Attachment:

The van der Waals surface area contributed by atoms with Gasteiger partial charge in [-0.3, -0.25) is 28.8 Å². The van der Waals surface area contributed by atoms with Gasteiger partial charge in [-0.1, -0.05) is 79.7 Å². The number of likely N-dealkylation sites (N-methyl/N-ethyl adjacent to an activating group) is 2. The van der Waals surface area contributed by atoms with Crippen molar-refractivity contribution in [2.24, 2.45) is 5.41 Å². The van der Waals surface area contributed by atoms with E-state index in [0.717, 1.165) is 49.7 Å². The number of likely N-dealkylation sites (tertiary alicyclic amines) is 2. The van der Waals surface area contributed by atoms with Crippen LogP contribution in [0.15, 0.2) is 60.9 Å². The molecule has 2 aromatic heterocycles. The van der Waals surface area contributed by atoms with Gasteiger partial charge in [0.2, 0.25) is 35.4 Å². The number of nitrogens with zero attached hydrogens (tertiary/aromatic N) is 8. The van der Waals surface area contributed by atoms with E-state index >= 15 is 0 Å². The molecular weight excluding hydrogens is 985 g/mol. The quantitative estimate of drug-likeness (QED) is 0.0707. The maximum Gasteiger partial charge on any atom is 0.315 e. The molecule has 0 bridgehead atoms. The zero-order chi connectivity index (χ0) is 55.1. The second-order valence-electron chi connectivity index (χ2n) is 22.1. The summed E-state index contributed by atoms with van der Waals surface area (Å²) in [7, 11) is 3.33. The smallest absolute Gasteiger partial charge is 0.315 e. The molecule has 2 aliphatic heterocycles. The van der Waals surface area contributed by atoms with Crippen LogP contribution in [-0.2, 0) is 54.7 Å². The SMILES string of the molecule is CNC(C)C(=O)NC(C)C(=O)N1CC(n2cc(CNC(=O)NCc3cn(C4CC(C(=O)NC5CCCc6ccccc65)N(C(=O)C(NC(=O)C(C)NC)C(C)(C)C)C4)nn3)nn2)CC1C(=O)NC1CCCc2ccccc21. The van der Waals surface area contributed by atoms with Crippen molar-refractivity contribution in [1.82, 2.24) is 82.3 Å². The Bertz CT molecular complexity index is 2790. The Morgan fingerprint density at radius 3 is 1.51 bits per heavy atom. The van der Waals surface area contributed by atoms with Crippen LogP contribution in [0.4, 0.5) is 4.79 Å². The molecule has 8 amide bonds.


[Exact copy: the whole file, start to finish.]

The van der Waals surface area contributed by atoms with Gasteiger partial charge in [-0.3, -0.25) is 28.8 Å². The van der Waals surface area contributed by atoms with Gasteiger partial charge in [-0.1, -0.05) is 79.7 Å². The number of likely N-dealkylation sites (N-methyl/N-ethyl adjacent to an activating group) is 2. The van der Waals surface area contributed by atoms with Crippen molar-refractivity contribution in [2.24, 2.45) is 5.41 Å². The van der Waals surface area contributed by atoms with E-state index in [0.717, 1.165) is 49.7 Å². The number of likely N-dealkylation sites (tertiary alicyclic amines) is 2. The van der Waals surface area contributed by atoms with Crippen LogP contribution in [0.15, 0.2) is 60.9 Å². The molecule has 2 aromatic heterocycles. The van der Waals surface area contributed by atoms with Gasteiger partial charge in [0.2, 0.25) is 35.4 Å². The number of nitrogens with zero attached hydrogens (tertiary/aromatic N) is 8. The van der Waals surface area contributed by atoms with E-state index >= 15 is 0 Å². The molecular weight excluding hydrogens is 985 g/mol. The quantitative estimate of drug-likeness (QED) is 0.0707. The maximum Gasteiger partial charge on any atom is 0.315 e. The molecule has 0 bridgehead atoms. The zero-order chi connectivity index (χ0) is 55.1. The second-order valence-electron chi connectivity index (χ2n) is 22.1. The summed E-state index contributed by atoms with van der Waals surface area (Å²) in [7, 11) is 3.33. The smallest absolute Gasteiger partial charge is 0.315 e. The molecule has 2 aliphatic heterocycles. The van der Waals surface area contributed by atoms with Crippen LogP contribution in [-0.2, 0) is 54.7 Å². The SMILES string of the molecule is CNC(C)C(=O)NC(C)C(=O)N1CC(n2cc(CNC(=O)NCc3cn(C4CC(C(=O)NC5CCCc6ccccc65)N(C(=O)C(NC(=O)C(C)NC)C(C)(C)C)C4)nn3)nn2)CC1C(=O)NC1CCCc2ccccc21. The van der Waals surface area contributed by atoms with Crippen molar-refractivity contribution in [1.82, 2.24) is 82.3 Å². The Bertz CT molecular complexity index is 2790. The Morgan fingerprint density at radius 3 is 1.51 bits per heavy atom. The van der Waals surface area contributed by atoms with Crippen LogP contribution in [0.4, 0.5) is 4.79 Å². The molecule has 8 amide bonds.